According to a regulatory filing, the IG Group (LON:IGG) is facing up to £30 million in losses after this morning, the Swiss National Bank having caused excessive volatility on the foreign exchange market.
“The precise level of the impact will be partially dependent on the Company’s ability to recover client debts, but in total it will not exceed, from market and credit exposure,” the company said in a statement.
The extraordinary market exposure occurred for the UK listed company because its clients’ orders were executed at more beneficial levels than the IG Group was able to get from its liquidity providers during the time of extreme market volatility.
The company will be presenting its results for the first six months of fiscal 2015 on the 20th of January, 2015, when it expects to provide additional details about the impact of the SNB action on the company’s business.
Tip of the Iceberg?
Conventional wisdom has been that market maker brokers made out like bandits following the plunge in the EUR/CHF, as retail customer sentiment tools showed some firm’s clients at a 90/10 long to short ratio. Nonetheless, the immediate aftermath of the Swiss franc move has shown that nearly every broker is headed for a longer term mess regardless of whether they operate as a market maker or agency desk.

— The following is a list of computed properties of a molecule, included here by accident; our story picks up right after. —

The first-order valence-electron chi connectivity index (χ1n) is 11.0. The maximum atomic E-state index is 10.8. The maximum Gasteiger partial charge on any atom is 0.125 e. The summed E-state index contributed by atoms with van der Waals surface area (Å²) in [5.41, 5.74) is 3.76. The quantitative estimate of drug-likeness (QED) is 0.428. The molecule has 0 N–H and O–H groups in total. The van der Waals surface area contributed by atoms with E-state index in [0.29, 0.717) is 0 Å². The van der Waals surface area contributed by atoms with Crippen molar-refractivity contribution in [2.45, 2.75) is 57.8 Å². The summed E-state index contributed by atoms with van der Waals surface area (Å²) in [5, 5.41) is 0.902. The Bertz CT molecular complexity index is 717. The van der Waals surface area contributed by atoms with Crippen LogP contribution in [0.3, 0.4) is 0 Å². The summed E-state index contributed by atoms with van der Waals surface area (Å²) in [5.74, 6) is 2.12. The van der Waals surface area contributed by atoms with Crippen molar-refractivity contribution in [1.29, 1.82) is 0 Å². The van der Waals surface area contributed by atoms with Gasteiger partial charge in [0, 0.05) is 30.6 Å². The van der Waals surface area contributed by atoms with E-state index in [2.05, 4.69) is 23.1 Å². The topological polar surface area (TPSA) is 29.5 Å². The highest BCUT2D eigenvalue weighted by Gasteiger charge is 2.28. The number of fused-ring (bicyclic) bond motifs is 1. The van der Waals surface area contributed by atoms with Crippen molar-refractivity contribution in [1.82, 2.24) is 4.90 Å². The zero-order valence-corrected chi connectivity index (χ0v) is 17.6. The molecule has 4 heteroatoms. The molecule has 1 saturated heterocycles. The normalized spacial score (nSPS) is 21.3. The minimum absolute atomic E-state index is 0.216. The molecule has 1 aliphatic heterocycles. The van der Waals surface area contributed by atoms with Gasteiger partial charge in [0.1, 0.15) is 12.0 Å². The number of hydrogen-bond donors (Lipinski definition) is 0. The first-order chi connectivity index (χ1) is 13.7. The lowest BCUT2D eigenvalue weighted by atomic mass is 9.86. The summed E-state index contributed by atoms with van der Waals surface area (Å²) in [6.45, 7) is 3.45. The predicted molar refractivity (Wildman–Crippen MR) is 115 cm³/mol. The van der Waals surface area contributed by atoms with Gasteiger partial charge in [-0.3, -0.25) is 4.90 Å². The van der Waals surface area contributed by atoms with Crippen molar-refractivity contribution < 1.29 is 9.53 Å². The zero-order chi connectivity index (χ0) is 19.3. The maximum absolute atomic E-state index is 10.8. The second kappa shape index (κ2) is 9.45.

Feedback from brokers relates that a reconciliation nightmare seems to be in the works. As related by IG, brokers who executed trades for clients based on pricing of trades with their counterparties have encountered hedged trades being cancelled or repriced by their liquidity providers. Earlier today, Saxo Bank announced to its clients that executions of trades aren’t final and may be changed following confirmation of pricing with their liquidity providers.
In effect, what has appeared to have taken place is a massive ‘requote’ in the market. Mostly known for taking place between retail brokers and their customers, the table has been turned with brokers receiving word from banks that some of their trades with them have been cancelled. A letter to clients from one of the largest primary bank reviewed by FortuneZ, stated that “significant issues” took place during the price drop and actual executions may not match that which was reported by their electronic systems. The result is that brokers who had filled customers, may still be on the hook for those trades with their counterparties after seeing trades with banks repriced due to initial rates ‘being out of the market’.
Due to the high percentage of clients being short the Swiss franc ahead of its rapid ascent, even among brokers who focus on market-making, many of them had hedged portions of their customer positions ahead of today’s move. As such, these CHF short positions are deep in the red for many brokers, and as seen by IG, may not be fully mitigated by profits due to customer losses.
(Photo: IG Group)